The late R. J. Stevens and his son, Tim, have done more for lifting and improving the praise worship of God’s people than any two men I’ve ever known.
But their work has gone beyond teaching the fundamentals of music, how to beat time, or pitch a song. They have reminded us of the why and the Who behind our praise.
Tim once observed that praise is not just an outward act. Praise stems from who we are. The inner person. The heart. Like the ancient poet, we should exclaim, “Praise the Lord! I will praise the Lord with my whole heart! (PS 11:1).
Furthermore, Tim reminded us that praise can occur at any time, any where. Not just in a worship assembly. Praise may be in the form of singing. Praying Or verbal testimony to others.
Praise may occur in the family circle during devotions. Praise may be individual as we ride to work. Praise may be the center of youth devotions. Men’s prayer breakfasts. Or ladies luncheons.
The power and purpose of praise has been reinforced on my mind this morning in my daily Bible reading.
The Psalmist begins by exclaiming:
Praise the Lord!
Praise the Lord, O my soul!
While I live I will praise the Lord;
I will sing praises to my God while I have my being (Ps 146:1-2)
Praise even goes beyond prayer, thanksgiving and supplication. We may pray thanking God for what He gave us, or entreating Him for what we need. But praise honors Him for WHO HE IS. Gary Henry was right when he wrote, “While it is certain that we don’t praise God as we should, our problem is not simply a failure to praise Him; it is a failure to appreciate His WORTHINESS to be praised.”
Furthermore praise ought not to be limited to our prosperity during good times. But praise that arises from our inner being acknowledges and honors God even in times of difficulty. Trial. Hardship. And adversity.
Read Psalm 146 and reflect on these bullet points of praise.
♦The Lord is our Helper ( v.5)
I’m reminded of a little girl, Lois, age 9, who prayed, “Dear God: Please help me in school. I need help in spelling, adding, subtracting, science, reading, history, geography and writing. I don’t need help in anything else.”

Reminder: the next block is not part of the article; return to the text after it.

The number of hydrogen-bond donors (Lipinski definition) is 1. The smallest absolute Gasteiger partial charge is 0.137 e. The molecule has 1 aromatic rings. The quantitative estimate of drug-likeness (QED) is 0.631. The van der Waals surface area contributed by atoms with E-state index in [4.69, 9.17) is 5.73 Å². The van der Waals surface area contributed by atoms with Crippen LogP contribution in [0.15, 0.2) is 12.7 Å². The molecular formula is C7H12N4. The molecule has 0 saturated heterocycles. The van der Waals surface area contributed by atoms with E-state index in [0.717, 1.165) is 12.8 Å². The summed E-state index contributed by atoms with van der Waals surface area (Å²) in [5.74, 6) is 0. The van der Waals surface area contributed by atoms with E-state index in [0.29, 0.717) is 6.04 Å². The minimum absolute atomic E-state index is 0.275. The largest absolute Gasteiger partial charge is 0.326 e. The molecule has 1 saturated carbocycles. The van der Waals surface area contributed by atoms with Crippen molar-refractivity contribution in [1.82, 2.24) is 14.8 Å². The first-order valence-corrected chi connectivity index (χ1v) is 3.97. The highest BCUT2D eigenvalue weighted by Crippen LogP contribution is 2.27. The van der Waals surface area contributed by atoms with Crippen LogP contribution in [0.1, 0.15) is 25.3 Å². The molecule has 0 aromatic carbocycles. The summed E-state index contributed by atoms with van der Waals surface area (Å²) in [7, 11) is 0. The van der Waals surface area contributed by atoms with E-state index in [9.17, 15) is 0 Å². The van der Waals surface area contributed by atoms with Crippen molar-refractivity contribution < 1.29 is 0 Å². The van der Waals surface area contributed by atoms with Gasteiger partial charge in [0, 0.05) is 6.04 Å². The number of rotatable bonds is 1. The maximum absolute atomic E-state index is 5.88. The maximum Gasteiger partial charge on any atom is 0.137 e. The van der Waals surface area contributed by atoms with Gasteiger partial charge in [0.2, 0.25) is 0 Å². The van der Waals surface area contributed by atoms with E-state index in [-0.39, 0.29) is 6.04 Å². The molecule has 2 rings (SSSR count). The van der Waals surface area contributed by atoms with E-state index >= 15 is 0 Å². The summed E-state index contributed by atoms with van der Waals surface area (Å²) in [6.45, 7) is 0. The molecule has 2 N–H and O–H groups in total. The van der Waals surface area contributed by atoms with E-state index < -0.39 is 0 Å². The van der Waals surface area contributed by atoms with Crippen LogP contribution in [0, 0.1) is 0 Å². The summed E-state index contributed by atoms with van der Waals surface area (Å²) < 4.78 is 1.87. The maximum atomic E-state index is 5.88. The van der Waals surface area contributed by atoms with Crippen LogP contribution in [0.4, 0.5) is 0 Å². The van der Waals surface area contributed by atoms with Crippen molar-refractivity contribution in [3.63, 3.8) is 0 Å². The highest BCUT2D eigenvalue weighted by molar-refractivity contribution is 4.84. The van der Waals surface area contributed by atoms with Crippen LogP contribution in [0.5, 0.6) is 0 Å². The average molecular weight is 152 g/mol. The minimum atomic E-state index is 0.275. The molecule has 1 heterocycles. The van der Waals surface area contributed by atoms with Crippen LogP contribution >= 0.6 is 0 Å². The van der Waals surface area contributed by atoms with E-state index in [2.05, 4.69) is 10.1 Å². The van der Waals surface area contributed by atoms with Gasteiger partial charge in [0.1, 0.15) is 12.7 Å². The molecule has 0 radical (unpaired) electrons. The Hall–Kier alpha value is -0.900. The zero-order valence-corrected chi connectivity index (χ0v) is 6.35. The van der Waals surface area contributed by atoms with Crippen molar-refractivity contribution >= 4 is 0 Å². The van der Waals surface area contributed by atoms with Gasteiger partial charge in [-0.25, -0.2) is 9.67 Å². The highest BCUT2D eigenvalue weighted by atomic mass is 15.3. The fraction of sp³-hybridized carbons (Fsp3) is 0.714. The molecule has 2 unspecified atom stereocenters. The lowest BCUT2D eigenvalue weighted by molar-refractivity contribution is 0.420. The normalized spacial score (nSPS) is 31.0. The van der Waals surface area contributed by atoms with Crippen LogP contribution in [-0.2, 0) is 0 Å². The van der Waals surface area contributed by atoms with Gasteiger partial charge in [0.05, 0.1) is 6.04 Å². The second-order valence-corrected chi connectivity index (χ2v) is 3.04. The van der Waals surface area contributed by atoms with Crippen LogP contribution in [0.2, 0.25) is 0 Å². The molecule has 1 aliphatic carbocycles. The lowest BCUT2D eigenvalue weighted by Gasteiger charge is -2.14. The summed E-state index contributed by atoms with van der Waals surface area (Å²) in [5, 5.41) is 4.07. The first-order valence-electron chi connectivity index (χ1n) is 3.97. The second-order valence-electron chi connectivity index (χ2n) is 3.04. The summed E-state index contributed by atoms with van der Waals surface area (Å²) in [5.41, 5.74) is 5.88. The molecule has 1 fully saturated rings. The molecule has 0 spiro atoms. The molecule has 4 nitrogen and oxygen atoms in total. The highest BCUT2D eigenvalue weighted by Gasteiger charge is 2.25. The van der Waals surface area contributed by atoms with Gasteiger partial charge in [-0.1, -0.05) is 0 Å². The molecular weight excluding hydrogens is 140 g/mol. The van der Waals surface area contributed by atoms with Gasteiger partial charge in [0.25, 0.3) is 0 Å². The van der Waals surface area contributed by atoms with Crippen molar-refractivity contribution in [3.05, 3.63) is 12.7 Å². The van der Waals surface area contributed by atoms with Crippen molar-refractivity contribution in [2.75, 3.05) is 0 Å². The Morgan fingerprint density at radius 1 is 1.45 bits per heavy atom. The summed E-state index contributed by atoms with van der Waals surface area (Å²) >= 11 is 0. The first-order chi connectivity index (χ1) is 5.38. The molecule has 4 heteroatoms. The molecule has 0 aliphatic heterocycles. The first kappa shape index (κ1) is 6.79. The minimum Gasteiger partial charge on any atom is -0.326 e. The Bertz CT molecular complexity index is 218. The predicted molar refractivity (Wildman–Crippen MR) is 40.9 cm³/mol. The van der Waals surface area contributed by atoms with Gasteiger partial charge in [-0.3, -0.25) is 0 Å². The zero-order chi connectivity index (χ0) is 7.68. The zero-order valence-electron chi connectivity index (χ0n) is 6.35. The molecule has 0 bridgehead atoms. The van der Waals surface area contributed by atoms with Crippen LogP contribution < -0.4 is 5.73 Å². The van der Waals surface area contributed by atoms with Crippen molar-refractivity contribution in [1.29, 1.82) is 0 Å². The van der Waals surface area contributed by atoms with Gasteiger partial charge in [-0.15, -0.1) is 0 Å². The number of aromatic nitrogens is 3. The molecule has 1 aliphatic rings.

That’s you. And I. We need the Divine Helper for everything.
♦The Lord is our Hope (v. 5).
He is the God all hope. A hope transcends this life. It’s not wishing thinking. But confidently and expectantly believing in Him who cannot lie. And trusting in His precious promises brought to life through Jesus Christ.
♦The Lord is our powerful Creator (v.6).
As the flowers bloom and the dogwood trees blossom, we’re visually reminded of God’s goodness in the beauty of this world. From the mountain tops to the oceans, we see and praise God.
♦The Lord is our Provider (v.7-8).
He provides for our both our physical and spiritual needs. In a land of plenty, it’s easy to forget that God is the giver of all good gifts. Furthermore, His power, protection and provision extend to the oppressed, the hungry, the hurting, the lonely, and the disenfranchised.
♦The Lord is Ever-Present (v. 8-9).
His omni-visual eyes see what is going on in this world. He’s sees the righteous. He knows who you are. He knows your heart. Feels your pain. And sees your need.
♦The Lord is Pre-Eminent (v. 10).
“The Lord shall reign forever.” Our trust is not in Presidents, Princes, and Kings, but the everlasting, eternal God who lives. Reigns. And exerts His providential care in our world today.
“Happy is he who has the God of Jacob for his help, Whose hope is in the Lord his God,.”
Praise the Lord!
–Ken Weliever, The Preacherman